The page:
Commission-based (or fee-based) financial advisors are exactly what their name suggests. They are paid on commission, although the way they make their commissions can differ. Some advisors make money by selling certain products that their company touts. Other advisors make money for every transaction that they execute on their clients’ behalf.
In addition, if they work for a major Wall Street brokerage firm or investment bank, they will more than likely recommend their company’s own (and often, pricier) investment products, whether because they’ve been mandated to hit a certain quota by upper management or because, once again, they stand to earn a bigger payout. In either instance, even though the investments are being sold by reputable firms, you can lose a small percentage of your nest egg every time you buy or sell. In essence, you’re paying for the brand name of the investment bank, not necessarily for the quality of the investment product.
Why is This Important to You?
The distinction between commission-based financial advisors and fee-only wealth management firms and financial advisors may be a little blurry at first glance. To the untrained eye, they are both financial advisors who you hire to help you with investment management and retirement planning. The difference is subtle but important. Especially for your wallet.
In a 2015 study done by the Executive Office of the President of the United States, titled The Effects of Conflicted Investment Advice on Retirement Savings, an estimated $1.7 trillion of IRA assets are invested in products that generally provide payments that generate conflicts of interest. The report went on to say that the aggregate annual cost of conflicted advice is estimated to be about $17 billion each year. Breaking it down in more digestible numbers, if a retiree receiving conflicted advice takes withdrawals at the rate someone does who is absent conflicted advice, his or her savings would run out more than five years earlier.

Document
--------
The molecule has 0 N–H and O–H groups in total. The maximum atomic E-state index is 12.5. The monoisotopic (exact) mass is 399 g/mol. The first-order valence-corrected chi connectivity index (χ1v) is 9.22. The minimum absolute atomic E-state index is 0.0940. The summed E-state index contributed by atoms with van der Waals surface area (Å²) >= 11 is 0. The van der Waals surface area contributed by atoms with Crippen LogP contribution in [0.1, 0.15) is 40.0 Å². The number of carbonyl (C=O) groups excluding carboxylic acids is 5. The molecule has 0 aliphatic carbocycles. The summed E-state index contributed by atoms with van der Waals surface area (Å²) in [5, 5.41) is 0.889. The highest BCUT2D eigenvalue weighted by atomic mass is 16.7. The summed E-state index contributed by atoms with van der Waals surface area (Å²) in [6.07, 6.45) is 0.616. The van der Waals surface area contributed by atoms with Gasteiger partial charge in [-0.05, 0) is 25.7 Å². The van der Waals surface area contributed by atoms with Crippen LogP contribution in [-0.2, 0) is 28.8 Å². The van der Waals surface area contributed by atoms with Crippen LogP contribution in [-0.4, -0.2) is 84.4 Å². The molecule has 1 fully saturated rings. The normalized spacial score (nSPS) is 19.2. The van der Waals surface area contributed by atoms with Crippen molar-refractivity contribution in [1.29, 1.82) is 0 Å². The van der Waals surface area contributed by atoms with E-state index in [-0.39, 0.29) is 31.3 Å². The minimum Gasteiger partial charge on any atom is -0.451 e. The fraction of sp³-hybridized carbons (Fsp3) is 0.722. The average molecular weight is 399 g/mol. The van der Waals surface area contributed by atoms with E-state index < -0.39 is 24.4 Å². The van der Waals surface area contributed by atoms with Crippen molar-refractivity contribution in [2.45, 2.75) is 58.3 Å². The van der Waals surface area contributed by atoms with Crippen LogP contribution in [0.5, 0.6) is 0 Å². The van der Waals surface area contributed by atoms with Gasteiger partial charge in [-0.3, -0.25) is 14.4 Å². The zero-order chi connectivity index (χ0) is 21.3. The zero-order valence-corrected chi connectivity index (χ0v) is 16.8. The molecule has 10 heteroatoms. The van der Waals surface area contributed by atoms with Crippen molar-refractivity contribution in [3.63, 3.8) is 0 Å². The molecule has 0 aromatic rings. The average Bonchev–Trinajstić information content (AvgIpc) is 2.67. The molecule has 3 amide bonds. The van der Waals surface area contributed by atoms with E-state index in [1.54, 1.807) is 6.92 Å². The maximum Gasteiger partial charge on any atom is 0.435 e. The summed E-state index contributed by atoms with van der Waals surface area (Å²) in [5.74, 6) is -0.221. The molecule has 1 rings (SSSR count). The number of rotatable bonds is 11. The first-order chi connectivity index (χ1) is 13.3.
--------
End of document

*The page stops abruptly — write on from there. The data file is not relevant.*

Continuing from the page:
Think about that for a second. When you retire, your savings could run out a whopping five years before it might otherwise, simply because of the financial advisor you hired to help you manage your retirement portfolio.
What’s worse, after a Wall Street lobbying group disputed the $17 billion number, a Bloomberg article said that they’re probably right. The number is probably much higher!
You want to be financially secure during your retirement years. If you’re looking for a financial advisor to help you manage your portfolio, be sure to choose a fee-only wealth management firm and financial advisor – an independent third-party advisor who does not work on commissions. Only by avoiding any conflicts of interest will you be sure that your financial advisor is not putting their interests above yours.
At the end of the day, we believe that it’s critically important to make sure that your advisor must work in your best interest (as a fiduciary) and that you fully understand all of the fees (direct or indirect) that you’ll pay for their professional services.